…you have a good foundation in your art.
Holy smokes, look what I just found. Not the picture but the actual beads. These were amongst the first that I ever made. Look how TINY they are!
Yep, that’s how I started. Not too bad either…for what they are. Encasing and dots.
Here’s another testament to learning the basics well before moving on to more complex things.
I was listening to an interesting radio show where the guest had written a book about the top 25 discoveries of the 20th century. He talked about the process the (mostly) scientists went through before they made their discoveries. I found it interesting that often times what they discovered was either not what they were looking for or they were looking into a different solution when their discovery appeared. More interesting than that was the fact that the author stated that all of the discoveries were made by professionals in the field; that nowhere did he ever find someone just stumbling upon a great discovery that wasn’t already established in their field. Maybe not famous, but they knew their way around the lab or had a scientific/mathematical mind. In other words, it doesn’t happen by sheer accident.
<>Lately I’ve been viewing art and creativity through the eyes of other theories. For example, the above. How often do you think it is that someone sits down at the torch for the first few times, not knowing the basics and discovers some great technique or process? According to the author above (I’m going to have to find his name) that just doesn’t happen. I think I tend to agree because I know that every design I come up with is only after many attempts to see what certain components do together. Maybe some ‘happy accidents’ happen but I already have a working knowledge of the materials and the medium.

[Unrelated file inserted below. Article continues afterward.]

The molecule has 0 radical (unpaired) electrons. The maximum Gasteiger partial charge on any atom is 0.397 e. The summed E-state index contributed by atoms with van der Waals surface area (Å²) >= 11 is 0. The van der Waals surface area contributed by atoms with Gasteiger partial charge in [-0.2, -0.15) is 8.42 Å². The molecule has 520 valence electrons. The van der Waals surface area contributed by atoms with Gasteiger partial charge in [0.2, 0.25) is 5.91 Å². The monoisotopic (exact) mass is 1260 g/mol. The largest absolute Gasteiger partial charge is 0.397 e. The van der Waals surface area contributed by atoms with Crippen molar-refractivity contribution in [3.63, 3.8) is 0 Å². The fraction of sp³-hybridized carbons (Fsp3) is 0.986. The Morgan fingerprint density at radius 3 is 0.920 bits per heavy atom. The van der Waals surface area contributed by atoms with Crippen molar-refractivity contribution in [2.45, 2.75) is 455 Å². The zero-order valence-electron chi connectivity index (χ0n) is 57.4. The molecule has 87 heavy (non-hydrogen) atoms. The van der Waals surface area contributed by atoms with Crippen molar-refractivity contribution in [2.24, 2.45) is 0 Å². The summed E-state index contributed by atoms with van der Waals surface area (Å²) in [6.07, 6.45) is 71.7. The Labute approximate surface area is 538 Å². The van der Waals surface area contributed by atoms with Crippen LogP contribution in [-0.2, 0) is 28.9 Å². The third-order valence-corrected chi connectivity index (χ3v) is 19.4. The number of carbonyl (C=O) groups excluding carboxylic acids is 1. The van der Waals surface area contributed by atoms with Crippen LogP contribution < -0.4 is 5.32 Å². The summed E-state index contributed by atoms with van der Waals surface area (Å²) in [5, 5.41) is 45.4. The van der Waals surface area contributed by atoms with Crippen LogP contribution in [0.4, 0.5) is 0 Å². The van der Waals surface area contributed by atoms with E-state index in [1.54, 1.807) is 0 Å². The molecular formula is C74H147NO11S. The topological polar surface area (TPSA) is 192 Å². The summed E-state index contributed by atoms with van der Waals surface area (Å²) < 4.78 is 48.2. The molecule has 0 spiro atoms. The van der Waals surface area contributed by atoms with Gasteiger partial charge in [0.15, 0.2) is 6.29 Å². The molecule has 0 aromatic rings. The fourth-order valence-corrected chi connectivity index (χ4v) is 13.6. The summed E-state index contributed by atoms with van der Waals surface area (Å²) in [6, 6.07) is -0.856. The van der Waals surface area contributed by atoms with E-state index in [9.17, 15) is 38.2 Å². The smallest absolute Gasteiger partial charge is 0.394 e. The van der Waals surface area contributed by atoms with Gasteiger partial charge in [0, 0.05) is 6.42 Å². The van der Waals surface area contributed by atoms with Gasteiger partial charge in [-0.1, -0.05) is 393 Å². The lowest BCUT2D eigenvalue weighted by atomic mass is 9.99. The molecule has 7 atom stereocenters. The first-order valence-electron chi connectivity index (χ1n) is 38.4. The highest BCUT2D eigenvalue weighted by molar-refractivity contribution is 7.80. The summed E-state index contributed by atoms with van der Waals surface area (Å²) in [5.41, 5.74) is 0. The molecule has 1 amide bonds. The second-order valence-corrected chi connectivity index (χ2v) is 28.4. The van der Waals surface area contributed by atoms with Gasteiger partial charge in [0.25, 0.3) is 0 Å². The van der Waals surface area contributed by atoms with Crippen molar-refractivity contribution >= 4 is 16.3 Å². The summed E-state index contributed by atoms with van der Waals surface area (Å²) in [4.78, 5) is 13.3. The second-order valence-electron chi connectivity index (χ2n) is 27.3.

<>I also think that there are many of us that when we sit down to ‘play’ and come up with something new that we have high hopes that we’re going to hit on the next best big seller. The next big innovative technique. Or maybe not. But how many times have you put a sure-to-be masterpiece into your kiln only to feel deflated when you take it out of the kiln the next day? C’mon. You know you’ve done it.